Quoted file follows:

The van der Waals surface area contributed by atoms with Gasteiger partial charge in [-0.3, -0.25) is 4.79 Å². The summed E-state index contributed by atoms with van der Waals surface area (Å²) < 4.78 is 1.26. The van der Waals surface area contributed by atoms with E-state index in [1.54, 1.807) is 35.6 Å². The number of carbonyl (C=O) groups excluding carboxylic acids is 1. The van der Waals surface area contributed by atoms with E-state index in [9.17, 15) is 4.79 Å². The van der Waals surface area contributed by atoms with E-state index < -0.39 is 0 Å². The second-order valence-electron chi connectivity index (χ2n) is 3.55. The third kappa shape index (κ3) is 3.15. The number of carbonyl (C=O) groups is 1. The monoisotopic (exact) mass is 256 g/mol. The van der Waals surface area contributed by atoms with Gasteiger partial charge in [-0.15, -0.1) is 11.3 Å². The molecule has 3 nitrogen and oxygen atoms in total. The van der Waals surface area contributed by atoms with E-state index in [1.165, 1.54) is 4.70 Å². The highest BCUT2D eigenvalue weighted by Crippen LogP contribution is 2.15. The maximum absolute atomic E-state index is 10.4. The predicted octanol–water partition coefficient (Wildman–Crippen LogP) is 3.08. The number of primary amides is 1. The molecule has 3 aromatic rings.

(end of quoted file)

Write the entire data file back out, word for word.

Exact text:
The van der Waals surface area contributed by atoms with Gasteiger partial charge in [-0.3, -0.25) is 4.79 Å². The summed E-state index contributed by atoms with van der Waals surface area (Å²) < 4.78 is 1.26. The van der Waals surface area contributed by atoms with E-state index in [1.54, 1.807) is 35.6 Å². The number of carbonyl (C=O) groups excluding carboxylic acids is 1. The van der Waals surface area contributed by atoms with E-state index in [9.17, 15) is 4.79 Å². The van der Waals surface area contributed by atoms with E-state index < -0.39 is 0 Å². The second-order valence-electron chi connectivity index (χ2n) is 3.55. The third kappa shape index (κ3) is 3.15. The number of carbonyl (C=O) groups is 1. The monoisotopic (exact) mass is 256 g/mol. The van der Waals surface area contributed by atoms with Gasteiger partial charge in [-0.15, -0.1) is 11.3 Å². The molecule has 3 nitrogen and oxygen atoms in total. The van der Waals surface area contributed by atoms with E-state index in [1.165, 1.54) is 4.70 Å². The highest BCUT2D eigenvalue weighted by Crippen LogP contribution is 2.15. The maximum absolute atomic E-state index is 10.4. The predicted octanol–water partition coefficient (Wildman–Crippen LogP) is 3.08. The number of primary amides is 1. The molecule has 3 aromatic rings.